Aratinga jandaya - Wikipedia, the free encyclopedia

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Aratinga jandaya is a medium-sized bird of the family of parrots or parrots.

(Psittacidae). It inhabits the forested areas of northeastern Brazil.

It was discovered by the German naturalist Johann Friedrich Gmelin in 1788.

Description

The Jandaya parrot is a medium-sized parrot and long tail, approximately 30 cm long. Its head, neck and belly are orange-yellow, and its tail is green, with blue and yellow feathers. Although physically similar to Aratinga solstitialis, the Jandaya parrot can be differentiated by its fully green plumage on the wings and upper tail, in contrast to the yellow feathers of the < i> Aratinga solstitialis . The legs and beak of this bird are dark gray, and their eyes are black, surrounded by a white circle (periocular ring).

It has no sexual dimorphism, so it is difficult to differentiate the male female to the naked eye. Some researchers have noted that the female's head is smaller than the male's, but this has not been proven by reliable studies.

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The singing of the Jandaya parrot is very noisy and sharp. It does not have the high tone of the call of the solar parrot.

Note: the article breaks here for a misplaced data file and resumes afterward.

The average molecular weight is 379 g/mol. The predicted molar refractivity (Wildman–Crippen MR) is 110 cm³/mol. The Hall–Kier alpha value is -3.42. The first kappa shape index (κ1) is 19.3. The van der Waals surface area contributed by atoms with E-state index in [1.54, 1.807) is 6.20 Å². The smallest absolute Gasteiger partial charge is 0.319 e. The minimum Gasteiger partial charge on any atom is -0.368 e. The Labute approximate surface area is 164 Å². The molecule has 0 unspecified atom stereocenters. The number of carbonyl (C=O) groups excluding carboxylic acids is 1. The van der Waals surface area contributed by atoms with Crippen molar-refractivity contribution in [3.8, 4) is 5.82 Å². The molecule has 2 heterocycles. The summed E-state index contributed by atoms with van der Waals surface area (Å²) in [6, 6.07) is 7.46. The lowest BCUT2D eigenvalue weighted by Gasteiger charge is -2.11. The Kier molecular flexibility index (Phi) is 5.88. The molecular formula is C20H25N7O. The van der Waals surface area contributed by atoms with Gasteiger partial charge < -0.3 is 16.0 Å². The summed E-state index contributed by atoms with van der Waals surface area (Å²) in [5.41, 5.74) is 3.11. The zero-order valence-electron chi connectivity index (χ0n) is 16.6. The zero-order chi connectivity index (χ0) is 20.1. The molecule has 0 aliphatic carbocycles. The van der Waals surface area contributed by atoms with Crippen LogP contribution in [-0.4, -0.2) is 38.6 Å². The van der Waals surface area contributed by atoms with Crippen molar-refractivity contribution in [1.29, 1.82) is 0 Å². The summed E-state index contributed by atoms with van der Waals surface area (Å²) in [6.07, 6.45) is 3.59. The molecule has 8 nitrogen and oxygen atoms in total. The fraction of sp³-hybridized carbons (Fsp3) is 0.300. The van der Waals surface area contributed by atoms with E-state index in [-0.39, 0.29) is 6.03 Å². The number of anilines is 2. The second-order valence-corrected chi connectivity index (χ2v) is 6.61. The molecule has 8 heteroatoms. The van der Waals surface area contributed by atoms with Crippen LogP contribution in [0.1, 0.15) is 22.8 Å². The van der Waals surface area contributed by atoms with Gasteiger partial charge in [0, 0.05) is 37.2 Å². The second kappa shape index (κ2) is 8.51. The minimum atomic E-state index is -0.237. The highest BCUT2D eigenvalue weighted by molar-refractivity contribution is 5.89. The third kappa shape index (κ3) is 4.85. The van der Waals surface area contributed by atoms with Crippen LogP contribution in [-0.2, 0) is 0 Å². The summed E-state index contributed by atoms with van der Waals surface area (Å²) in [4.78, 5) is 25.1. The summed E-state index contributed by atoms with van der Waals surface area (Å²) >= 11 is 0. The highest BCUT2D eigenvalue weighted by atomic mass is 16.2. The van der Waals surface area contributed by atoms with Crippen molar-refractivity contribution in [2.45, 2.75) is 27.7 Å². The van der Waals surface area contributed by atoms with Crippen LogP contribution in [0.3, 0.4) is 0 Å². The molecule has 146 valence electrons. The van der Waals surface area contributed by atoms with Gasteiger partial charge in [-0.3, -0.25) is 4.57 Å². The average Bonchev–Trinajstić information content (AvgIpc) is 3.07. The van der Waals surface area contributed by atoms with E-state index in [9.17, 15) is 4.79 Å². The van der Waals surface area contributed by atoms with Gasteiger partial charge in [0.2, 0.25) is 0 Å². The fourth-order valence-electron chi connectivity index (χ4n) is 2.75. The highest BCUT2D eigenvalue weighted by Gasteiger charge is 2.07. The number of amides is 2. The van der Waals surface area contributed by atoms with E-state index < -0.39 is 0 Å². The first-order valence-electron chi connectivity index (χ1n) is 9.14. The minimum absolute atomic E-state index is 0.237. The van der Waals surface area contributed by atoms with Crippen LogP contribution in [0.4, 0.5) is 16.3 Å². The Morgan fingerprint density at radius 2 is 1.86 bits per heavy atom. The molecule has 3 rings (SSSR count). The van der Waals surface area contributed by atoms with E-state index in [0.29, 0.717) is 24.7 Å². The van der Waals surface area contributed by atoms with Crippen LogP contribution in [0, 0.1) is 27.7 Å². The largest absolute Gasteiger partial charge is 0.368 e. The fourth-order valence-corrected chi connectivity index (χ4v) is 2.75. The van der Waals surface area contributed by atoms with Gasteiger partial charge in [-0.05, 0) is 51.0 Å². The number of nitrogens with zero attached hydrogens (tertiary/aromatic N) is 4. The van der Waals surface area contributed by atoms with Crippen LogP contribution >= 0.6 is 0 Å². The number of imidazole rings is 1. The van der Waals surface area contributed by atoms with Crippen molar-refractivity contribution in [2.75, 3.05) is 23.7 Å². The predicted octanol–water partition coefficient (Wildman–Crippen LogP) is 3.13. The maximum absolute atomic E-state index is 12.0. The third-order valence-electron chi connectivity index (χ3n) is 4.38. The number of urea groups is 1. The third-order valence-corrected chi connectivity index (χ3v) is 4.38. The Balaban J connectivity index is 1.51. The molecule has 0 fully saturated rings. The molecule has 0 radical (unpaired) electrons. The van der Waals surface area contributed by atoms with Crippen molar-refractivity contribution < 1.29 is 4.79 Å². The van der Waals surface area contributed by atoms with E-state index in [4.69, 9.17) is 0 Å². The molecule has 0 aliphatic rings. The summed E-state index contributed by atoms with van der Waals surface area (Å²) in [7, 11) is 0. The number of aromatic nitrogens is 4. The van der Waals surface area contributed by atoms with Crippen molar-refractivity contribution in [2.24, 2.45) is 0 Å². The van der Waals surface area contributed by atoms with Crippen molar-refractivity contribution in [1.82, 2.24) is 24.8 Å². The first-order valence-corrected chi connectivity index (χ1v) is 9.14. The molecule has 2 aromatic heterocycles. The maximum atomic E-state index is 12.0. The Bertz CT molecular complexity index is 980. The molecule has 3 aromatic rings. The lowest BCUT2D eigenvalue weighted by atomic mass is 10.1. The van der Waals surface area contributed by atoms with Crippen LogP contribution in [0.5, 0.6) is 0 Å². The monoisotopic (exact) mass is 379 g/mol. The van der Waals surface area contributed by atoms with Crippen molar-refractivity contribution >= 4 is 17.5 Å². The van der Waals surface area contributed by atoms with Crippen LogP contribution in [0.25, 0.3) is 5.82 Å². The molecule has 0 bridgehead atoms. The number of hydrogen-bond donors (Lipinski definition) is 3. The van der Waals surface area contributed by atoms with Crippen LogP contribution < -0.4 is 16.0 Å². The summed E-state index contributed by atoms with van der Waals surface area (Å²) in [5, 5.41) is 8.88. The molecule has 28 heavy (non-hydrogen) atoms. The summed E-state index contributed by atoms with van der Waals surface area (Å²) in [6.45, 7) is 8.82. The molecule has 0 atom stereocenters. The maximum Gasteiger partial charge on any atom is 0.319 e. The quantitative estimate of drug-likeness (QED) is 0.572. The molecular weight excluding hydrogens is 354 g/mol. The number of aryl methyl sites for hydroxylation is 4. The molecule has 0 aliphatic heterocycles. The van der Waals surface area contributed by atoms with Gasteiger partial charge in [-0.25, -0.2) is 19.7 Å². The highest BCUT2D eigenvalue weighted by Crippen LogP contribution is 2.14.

Reproduction The Jandaya parrot nestles in three holes, usually in a location that is at least 15 meters above the ground. In captivity, the female deposits between 3 and 6 eggs, which will have to incubate for the next 26 days, approximately. Both parents feed the chicks until they are ready to fend for themselves, at 2 months of age. Feeding

This species can live for over thirty years in captivity.

Like many species of parrots that can be kept as companion animals, Jandaya parrots stand out for their sociable and sweet disposition and their nature playful; in addition, they have great ability to learn new tricks and are suitable animals to coexist with children. They are very intelligent birds, and can learn several words and phrases, although they are not distinguished by their talking ability.

These birds need to have entertainment and interaction with their human counterparts if they are in captivity. They can suffer various diseases, such as loss of feathers or malaise typical of parrots.

With thorns ...
It is not the same a garden to the south with many hours of light and heat that a garden to the north fried and wet. I have in my garden for at least 10 years a mamillaria and a parody that live content passing cold under the snow.